January 22, 2018
Indoor plants are the perfect way to add both life and color to your home–but their benefits can go beyond interior design and help us create a healthy home.
We know all plants do a great job at adding fresh oxygen to our homes, but some plants go the extra mile at making sure the overall air quality in our homes is safe.
Since the air in our space is not something we typically see, many of us assume it is safe and healthy to breathe. But, this is actually not the case, especially for air that’s indoors. In fact, indoor air can be 5x more polluted than outdoor air, which can affect allergies, asthma, productivity, and more–even our quality of sleep.
Luckily, there are certain “air cleaning plants” that can naturally filter common household chemicals.
If you’re interested in adding a plant to your home that will help purify your air, we’re here to help! We’ve teamed up with Léon and George to break down some of our favorite (and easy to care for) air cleaning plants:
Cascading Pothos love to clean chemicals like xylene, benzene, formaldehyde, toluene, and trichloroethylene from your air.
They’re one of the best “beginner plants” because they’ll thrive in lower light, humidity, and cooler temperatures more than most other plants. The Cascading Pothos is perfect for any room–or even as a gift!
Dragon Trees are one of the best plants for removing xylene, trichloroethylene, and formaldehyde from your air.
Dragon Trees like humidity, low light conditions, and can be the perfect addition to any bathroom.
Rubber Trees are great at removing formaldehyde, one of the most common chemicals in a home. They’ll grow best in bright, indirect light and will be a great focal piece for a living room.
Snake plants filter out trichloroethylene, xylene toluene, benzene, and formaldehyde from you air. Plus, they are very easy to care for! They also release oxygen overnight, which makes them a well-known bedroom plant!
Peace Lilies can remove formaldehyde, trichloroethylene, and benzene from your air, and can also combat against toluene, xylene, and ammonia.
Peace Lillies love both bright and low light–place them anywhere in your living room to freshen up the air for your family and guests.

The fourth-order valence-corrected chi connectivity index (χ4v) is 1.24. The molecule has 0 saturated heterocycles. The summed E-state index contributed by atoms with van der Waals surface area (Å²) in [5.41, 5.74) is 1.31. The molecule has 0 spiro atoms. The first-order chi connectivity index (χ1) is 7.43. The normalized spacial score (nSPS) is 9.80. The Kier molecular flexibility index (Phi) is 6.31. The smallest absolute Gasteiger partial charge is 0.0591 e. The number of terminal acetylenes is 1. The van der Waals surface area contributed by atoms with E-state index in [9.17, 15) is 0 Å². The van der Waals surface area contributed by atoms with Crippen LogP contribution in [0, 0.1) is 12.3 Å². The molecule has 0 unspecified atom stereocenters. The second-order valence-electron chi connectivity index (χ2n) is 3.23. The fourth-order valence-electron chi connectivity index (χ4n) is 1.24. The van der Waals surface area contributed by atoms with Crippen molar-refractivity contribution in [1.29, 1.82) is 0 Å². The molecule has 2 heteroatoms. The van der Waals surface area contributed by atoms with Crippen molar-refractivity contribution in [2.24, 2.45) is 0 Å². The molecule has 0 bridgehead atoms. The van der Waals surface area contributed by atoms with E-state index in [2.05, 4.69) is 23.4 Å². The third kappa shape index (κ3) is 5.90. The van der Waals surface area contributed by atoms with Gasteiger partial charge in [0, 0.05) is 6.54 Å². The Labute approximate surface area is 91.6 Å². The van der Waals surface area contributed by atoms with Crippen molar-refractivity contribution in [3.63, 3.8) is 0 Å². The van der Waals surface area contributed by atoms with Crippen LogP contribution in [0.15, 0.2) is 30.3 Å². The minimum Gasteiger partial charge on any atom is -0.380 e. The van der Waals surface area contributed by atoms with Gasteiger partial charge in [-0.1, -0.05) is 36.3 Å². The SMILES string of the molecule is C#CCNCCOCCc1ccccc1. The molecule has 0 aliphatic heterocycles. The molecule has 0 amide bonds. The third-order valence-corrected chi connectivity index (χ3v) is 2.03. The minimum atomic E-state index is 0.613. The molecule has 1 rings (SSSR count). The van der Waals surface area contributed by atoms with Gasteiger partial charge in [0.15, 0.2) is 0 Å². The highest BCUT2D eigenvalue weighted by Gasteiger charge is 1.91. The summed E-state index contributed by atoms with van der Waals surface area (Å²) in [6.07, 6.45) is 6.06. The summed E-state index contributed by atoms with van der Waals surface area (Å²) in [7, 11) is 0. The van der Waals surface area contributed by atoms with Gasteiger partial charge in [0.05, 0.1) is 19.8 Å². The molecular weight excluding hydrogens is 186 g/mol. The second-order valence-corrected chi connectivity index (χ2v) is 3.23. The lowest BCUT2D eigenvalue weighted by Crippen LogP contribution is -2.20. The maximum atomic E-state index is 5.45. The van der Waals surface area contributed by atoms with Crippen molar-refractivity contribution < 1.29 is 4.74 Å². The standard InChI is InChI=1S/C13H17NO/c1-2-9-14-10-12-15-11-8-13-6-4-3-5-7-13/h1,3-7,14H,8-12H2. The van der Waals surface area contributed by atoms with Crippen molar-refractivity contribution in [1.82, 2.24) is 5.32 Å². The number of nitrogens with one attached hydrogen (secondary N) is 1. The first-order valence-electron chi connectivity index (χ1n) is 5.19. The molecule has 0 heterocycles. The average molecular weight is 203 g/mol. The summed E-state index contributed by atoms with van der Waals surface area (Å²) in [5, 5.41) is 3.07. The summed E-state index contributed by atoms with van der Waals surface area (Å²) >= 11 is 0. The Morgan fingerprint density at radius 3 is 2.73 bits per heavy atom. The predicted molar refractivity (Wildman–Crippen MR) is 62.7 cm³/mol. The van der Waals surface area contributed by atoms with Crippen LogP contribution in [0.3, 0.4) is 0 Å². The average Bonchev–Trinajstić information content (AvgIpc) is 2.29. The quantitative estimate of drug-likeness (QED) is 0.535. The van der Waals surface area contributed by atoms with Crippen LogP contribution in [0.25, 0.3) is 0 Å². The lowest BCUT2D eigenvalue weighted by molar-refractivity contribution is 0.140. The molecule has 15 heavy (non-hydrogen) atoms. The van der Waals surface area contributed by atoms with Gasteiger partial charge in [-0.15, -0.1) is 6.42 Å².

If you're still unsure which air plants will be the best fit for your home, a good place to also start is by knowing exactly which air quality factors are affecting your home with the help of Awair. Awair tracks toxins and chemicals in your air and gives your personalized recommendations to help you stay safe and healthy.
Léon and George make it easy to bring beautiful, high quality greenery into your space. Their curated selection of indoor plants and modern pots create an instant feeling of freshness and style in any interior. All plants come with free delivery, simple care instructions and a 30 day guarantee.
While it can be easy to view extreme weather events as only impacting the outdoor space, this is far from the truth. When natural disasters hit, they affect our indoor air quality (IAQ) and can increase the risk of health conditions. In fact, in 2020, “36 counties in Washington, Oregon, and California experienced very unhealthy air quality ratings due to particulate matter from wildfire season,” according to NPR’s analysis of U.S. Environmental Protection Agency data.
During hot summer months, it’s not uncommon to hear air quality alerts announced over the radio or on local T.V. programs. But what do these alerts actually mean? What are the health risks? And how should you react when an air quality alert is issued for your area? We’ve outlined the basics.
Houseplants have quickly become one of the best on-trend ways to add color and life to your home. It seems like the benefits of having a houseplant are endless — some have been known to regulate temperature in your home, keep your home's humidity in check, and certain houseplants can even help clean harmful chemicals from your air.